Your first date with a potential new boo is coming to a close. It went well: You two hit it off, the conversation flowed easily and you even shared a few laughs. Then the waiter places the check on the table. What do you do? It depends on who you ask. For better or worse, there are no hard-and-fast rules when it comes to who should pay on the first date, so things can get confusing and kind of clumsy when the bill arrives.
Splitting the bill: 12 men and women tell us how they feel about paying on a date
Friends should pay and go. Romantic partners should enter, stick around, and then pay into complete feminism. For example, I have a friend who disappears whenever he pays a new relationship. He expects all in.
If the guy doesn’t pay on the first date, it’s a deal-breaker for some of my pavement-pounding women who can’t afford to split the bill or even pick up to heterosexual dating—especially in the early stages—aren’t changing.
Poorna Bell used to believe that a man should always pay when on a first date. In one of mine — made up entirely of heterosexual women — we were discussing first dates , and how to split the bill. In fact, I was surprised at her, especially given that we are all women who earn our own money and are pretty vocal about female empowerment.
I strongly believed that a man should pay because I felt it told you something about how much he liked you. If I can pay my own mortgage, electricity bills, put food on my table, and be a modern woman in every other sense, what good reason is there for me to expect a man to pay? At the time I was a student and convinced myself it was okay because I had barely any money compared to him.
In that sense, it takes away from your autonomy. When I brought the debate up with a friend, she brushed it off. Because what do traditional values actually mean? A couple of years ago, I went on a date with a guy I fancied to such mad, excited extremities that I thought I was going to throw up when I spied him through the restaurant window. We had lunch, the conversation flowed smoothly, he paid.
Gentlemen Speak: You’re Not Wrong for Wanting Him to Pay on a Date
The term stems from restaurant dining etiquette in the Western world , where each person pays for their meal. It is also called Dutch date , Dutch treat the oldest form, a pejorative ,  and doing Dutch. A derivative is ” sharing Dutch “, having a joint ownership of luxury goods. For example: four people share the ownership of a plane, boat, car, or any other sharable high-end product.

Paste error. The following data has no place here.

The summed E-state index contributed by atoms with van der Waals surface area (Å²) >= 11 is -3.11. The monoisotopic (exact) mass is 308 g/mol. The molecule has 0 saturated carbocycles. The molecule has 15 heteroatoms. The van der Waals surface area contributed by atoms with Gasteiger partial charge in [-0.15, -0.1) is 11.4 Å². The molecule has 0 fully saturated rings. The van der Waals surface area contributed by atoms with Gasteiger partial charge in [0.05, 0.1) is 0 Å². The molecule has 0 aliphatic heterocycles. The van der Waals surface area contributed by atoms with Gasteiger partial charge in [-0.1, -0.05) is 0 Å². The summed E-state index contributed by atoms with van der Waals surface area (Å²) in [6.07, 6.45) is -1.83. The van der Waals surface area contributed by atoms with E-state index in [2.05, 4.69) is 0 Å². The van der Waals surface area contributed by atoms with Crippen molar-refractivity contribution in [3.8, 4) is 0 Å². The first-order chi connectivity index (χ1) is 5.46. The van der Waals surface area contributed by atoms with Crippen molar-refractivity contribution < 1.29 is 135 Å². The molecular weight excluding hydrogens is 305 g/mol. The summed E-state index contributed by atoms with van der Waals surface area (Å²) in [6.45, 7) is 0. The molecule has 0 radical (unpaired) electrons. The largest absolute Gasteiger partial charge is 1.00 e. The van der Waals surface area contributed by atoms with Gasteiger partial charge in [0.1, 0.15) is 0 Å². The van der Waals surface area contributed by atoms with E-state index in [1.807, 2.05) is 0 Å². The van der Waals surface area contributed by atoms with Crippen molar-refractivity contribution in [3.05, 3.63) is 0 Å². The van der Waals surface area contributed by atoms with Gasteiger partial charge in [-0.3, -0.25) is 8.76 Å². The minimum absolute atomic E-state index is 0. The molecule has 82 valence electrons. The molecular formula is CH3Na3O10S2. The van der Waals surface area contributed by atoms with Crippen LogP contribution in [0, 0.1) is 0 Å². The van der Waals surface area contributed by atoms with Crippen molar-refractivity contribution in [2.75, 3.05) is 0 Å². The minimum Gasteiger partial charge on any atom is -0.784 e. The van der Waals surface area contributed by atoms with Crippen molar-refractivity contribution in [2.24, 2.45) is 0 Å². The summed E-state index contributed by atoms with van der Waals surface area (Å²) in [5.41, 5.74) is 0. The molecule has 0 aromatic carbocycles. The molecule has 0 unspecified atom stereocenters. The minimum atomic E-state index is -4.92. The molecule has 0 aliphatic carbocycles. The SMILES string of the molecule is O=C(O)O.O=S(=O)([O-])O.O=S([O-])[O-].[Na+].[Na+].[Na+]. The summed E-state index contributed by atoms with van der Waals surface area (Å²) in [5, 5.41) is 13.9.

Man paying the bill with credit card on a date. © GettyImages It Awkward. The Ultimate Guide to Figuring Out Who Should Pay on a First Date.
I vividly remember my first gay date. He was a large, muscular man with a deep voice that carried throughout the restaurant. He took me to a local sushi restaurant, where he ordered both his food and mine. This came as a shock, but I could tell that for him, it was a means of asserting dominance. When we finished, he grabbed the bill and told me not to worry about it.
Still, that was two years and dozens of dates ago, and I continue to be befuddled about how to approach the whole which-gay-pays standoff when the bill lands on the table. He also believes that footing the bill, especially if you asked the person out, is chivalrous and will always be appreciated. More on that later.
At this point, I wanted to hear from queers themselves, so I published a not-entirely-scientific poll on Twitter asking which gay should pay, and splitting the bill took the lead with more than half of votes. Michael , 26, agrees — with one caveat. Shaklee suggests pitching in with the tip of a meal or paying for drinks or dessert at the next stop.
The results of a Match.
This Is How Feminists Decide Who Pays For The First Date
The setting: a mid-price range, family-friendly restaurant just before Christmas. A young Japanese couple, early university age, sit together at a table. They nervously hand one another cutely wrapped gifts, fussing over the wrapping paper before opening them. The guy goes first. He gets a nice Moleskine notebook and a fancy ballpoint pen.
With online dating, where it is not uncommon for women to make the first If he pays the bill, offer to buy him a drink or dessert, or tell him you’d like to take him.
Kate Iselin dissects the long-running issue. Back in the days when we were both single, he and I would often sit down together to discuss and dissect our dates: from the great, to the not-so-great, to the downright terrible; nothing was off the table. On each date he went on, Tom always offered to pick up the tab, whether he felt it was a successful evening or not. It was a decision he made after speaking to quite a few women — both platonic friends and dates — who talked about the amount of effort a woman has to put in to preparing for a first date.
But as I remain single, and actively dating, I find myself pausing as I reach for my purse at the end of each evening: should I offer to pay for us both? To fairly split the bill? Or to see if my date, like Tom, is going to call the evening his treat? Historically, the tradition of the man paying for everything on a date was born out of the fact that women rarely had the financial resources to do so.
If a woman was prevented from working due to her gender, or paid very little for whatever job she was able to do, it seemed only fair that the man — who may have been earning much, much more than she was able to — would pick up the tab for the time they spent together.